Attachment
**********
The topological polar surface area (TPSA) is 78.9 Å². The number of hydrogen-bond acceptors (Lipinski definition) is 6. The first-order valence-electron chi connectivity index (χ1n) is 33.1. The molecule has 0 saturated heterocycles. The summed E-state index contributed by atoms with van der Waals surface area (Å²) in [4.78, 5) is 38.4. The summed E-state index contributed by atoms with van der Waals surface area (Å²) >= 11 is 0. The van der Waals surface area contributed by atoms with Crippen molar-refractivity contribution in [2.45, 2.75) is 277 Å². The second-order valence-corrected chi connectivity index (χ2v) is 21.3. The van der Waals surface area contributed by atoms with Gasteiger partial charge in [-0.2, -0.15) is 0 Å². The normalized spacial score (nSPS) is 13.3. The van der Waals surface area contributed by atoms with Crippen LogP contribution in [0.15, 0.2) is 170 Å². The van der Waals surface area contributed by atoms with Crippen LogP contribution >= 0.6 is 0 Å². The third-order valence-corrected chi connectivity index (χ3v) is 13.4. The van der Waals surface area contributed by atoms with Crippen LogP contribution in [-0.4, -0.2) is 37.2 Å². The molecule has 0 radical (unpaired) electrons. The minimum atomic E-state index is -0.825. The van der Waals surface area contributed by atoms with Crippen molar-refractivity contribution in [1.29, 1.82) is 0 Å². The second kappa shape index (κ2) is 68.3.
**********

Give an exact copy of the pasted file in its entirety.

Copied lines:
The topological polar surface area (TPSA) is 78.9 Å². The number of hydrogen-bond acceptors (Lipinski definition) is 6. The first-order valence-electron chi connectivity index (χ1n) is 33.1. The molecule has 0 saturated heterocycles. The summed E-state index contributed by atoms with van der Waals surface area (Å²) in [4.78, 5) is 38.4. The summed E-state index contributed by atoms with van der Waals surface area (Å²) >= 11 is 0. The van der Waals surface area contributed by atoms with Crippen molar-refractivity contribution in [2.45, 2.75) is 277 Å². The second-order valence-corrected chi connectivity index (χ2v) is 21.3. The van der Waals surface area contributed by atoms with Gasteiger partial charge in [-0.2, -0.15) is 0 Å². The normalized spacial score (nSPS) is 13.3. The van der Waals surface area contributed by atoms with Crippen LogP contribution in [0.15, 0.2) is 170 Å². The van der Waals surface area contributed by atoms with Crippen LogP contribution >= 0.6 is 0 Å². The third-order valence-corrected chi connectivity index (χ3v) is 13.4. The van der Waals surface area contributed by atoms with Crippen LogP contribution in [-0.4, -0.2) is 37.2 Å². The molecule has 0 radical (unpaired) electrons. The minimum atomic E-state index is -0.825. The van der Waals surface area contributed by atoms with Crippen molar-refractivity contribution in [1.29, 1.82) is 0 Å². The second kappa shape index (κ2) is 68.3.